Intrinsic Value

Business, Legal & Accounting Glossary

Definition: Intrinsic Value


Quick Summary of Intrinsic Value


Intrinsic value is what an investor believes a company’s true value is.




Full Definition of Intrinsic Value


The actual value of a security, as opposed to its market or book value, is the intrinsic value of the security. Intrinsic value may differ from market value because of brand names, patents and other intangibles that are difficult for investors to quantify. There are various approaches but no standard formula for calculating the intrinsic value of an asset. The concept of intrinsic value is also used in options trading where intrinsic value measures the amount by which the option is in the money. A call option’s intrinsic value is calculated by subtracting the strike price of the call option from the market price of the underlying security. A put option’s intrinsic value is measured by subtracting the market price of the underlying security from the strike price of the put option.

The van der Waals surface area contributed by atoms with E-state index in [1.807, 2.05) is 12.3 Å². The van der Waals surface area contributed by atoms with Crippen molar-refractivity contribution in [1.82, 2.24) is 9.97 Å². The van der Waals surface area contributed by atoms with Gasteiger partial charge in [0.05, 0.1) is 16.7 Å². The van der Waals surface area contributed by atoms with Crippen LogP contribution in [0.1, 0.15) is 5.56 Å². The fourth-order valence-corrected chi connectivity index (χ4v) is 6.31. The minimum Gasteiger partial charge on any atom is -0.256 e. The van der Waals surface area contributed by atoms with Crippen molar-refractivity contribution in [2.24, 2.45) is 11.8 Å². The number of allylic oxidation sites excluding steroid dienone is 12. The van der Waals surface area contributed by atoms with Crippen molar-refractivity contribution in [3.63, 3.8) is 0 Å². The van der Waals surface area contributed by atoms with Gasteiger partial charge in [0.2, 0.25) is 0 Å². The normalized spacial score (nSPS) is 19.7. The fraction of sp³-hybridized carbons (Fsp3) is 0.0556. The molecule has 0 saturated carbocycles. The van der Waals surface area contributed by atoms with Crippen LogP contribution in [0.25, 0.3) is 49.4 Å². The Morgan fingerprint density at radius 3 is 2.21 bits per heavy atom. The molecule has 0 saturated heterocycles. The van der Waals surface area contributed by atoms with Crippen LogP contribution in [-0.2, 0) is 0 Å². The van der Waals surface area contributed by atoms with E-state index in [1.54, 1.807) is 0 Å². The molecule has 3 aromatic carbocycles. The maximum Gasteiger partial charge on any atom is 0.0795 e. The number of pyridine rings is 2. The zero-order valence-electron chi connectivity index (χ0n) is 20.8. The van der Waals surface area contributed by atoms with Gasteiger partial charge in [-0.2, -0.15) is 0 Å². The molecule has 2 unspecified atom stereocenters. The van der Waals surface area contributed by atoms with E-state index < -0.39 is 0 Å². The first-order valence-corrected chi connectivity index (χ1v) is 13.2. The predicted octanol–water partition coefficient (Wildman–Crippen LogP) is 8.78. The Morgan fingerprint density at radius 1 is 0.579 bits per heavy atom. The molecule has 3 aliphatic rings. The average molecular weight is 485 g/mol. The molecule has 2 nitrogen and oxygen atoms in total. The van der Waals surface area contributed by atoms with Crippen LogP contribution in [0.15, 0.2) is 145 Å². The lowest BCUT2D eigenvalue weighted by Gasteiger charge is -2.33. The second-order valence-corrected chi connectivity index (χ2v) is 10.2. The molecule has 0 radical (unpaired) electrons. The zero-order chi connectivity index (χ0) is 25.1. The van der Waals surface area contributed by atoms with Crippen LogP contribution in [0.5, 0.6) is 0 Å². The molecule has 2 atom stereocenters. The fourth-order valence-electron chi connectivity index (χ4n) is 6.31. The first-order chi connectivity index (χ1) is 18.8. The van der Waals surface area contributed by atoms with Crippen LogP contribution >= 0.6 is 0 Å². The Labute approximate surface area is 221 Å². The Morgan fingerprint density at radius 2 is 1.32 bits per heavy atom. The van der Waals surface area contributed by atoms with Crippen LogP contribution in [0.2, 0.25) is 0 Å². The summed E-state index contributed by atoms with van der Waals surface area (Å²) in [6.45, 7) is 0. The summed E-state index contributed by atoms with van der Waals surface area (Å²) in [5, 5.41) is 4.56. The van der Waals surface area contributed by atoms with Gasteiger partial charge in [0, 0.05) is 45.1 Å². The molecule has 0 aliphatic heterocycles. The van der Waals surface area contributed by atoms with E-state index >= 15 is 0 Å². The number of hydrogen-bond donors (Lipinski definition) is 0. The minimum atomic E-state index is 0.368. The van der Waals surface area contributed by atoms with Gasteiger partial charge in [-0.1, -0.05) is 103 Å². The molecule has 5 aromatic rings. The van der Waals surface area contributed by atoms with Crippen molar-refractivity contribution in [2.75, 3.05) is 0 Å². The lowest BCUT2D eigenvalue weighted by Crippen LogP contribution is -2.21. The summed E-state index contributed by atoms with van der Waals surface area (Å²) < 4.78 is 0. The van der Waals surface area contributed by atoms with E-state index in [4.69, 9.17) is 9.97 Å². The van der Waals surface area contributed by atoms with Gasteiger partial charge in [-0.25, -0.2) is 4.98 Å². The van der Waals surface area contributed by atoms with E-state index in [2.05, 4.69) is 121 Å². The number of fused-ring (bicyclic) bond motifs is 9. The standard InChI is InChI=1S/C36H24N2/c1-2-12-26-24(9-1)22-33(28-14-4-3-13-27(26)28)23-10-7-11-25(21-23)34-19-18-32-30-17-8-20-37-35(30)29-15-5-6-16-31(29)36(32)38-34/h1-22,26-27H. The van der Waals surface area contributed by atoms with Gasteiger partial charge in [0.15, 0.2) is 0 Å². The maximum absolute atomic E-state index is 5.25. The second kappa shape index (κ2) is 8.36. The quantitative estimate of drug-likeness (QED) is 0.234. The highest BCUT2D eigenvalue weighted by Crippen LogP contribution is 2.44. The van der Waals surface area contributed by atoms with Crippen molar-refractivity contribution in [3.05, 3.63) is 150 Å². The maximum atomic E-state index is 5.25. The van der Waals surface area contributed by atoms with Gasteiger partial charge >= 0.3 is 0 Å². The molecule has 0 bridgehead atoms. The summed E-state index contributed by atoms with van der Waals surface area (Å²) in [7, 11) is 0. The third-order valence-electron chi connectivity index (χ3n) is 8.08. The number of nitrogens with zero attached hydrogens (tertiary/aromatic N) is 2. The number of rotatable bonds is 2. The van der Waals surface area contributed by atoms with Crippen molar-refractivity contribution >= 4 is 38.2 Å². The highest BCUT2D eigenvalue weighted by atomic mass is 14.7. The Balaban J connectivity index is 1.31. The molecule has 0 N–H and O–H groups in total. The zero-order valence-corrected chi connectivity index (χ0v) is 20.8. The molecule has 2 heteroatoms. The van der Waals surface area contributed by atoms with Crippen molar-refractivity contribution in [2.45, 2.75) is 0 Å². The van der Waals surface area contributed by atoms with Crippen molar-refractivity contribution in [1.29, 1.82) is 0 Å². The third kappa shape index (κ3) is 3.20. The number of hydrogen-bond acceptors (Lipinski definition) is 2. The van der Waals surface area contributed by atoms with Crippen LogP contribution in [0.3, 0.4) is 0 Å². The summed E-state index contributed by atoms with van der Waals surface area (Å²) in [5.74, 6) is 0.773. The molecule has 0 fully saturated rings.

Value investors compare a company’s intrinsic value to its market value to calculate a margin of safety.

Over the years, there have been many definitions of intrinsic value. John Burr Williams, author of The Theory of Investment Value, defined it as the present value of future cash flows. Benjamin Graham defined it as “that value which is justified by the facts”. Warren Buffett has tended to use Williams’s definition. John Maynard Keynes looked at intrinsic value as the prospective yield or return on investment.

A perhaps less scholarly answer is simply to say that intrinsic value is the fair, or true, value of a stock. The most common ways to estimate intrinsic values are by using discounted cash flow analysis or relying on a multiple such as the P/E ratio, though asset-based valuations are commonly used for commodity-producing firms or holding companies. Value investors believe that market prices trend along with a stock’s intrinsic value over time.

Value investors strive to purchase assets trading for less than their intrinsic value, which affords them a margin of safety. The bigger the discount to intrinsic value (or, put another way, the larger the margin of safety), the more attractive the purchase price.


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Definition Sources


Definitions for Intrinsic Value are sourced/syndicated and enhanced from:

  • A Dictionary of Economics (Oxford Quick Reference)
  • Oxford Dictionary Of Accounting
  • Oxford Dictionary Of Business & Management

This glossary post was last updated: 6th August, 2021 | 2 Views.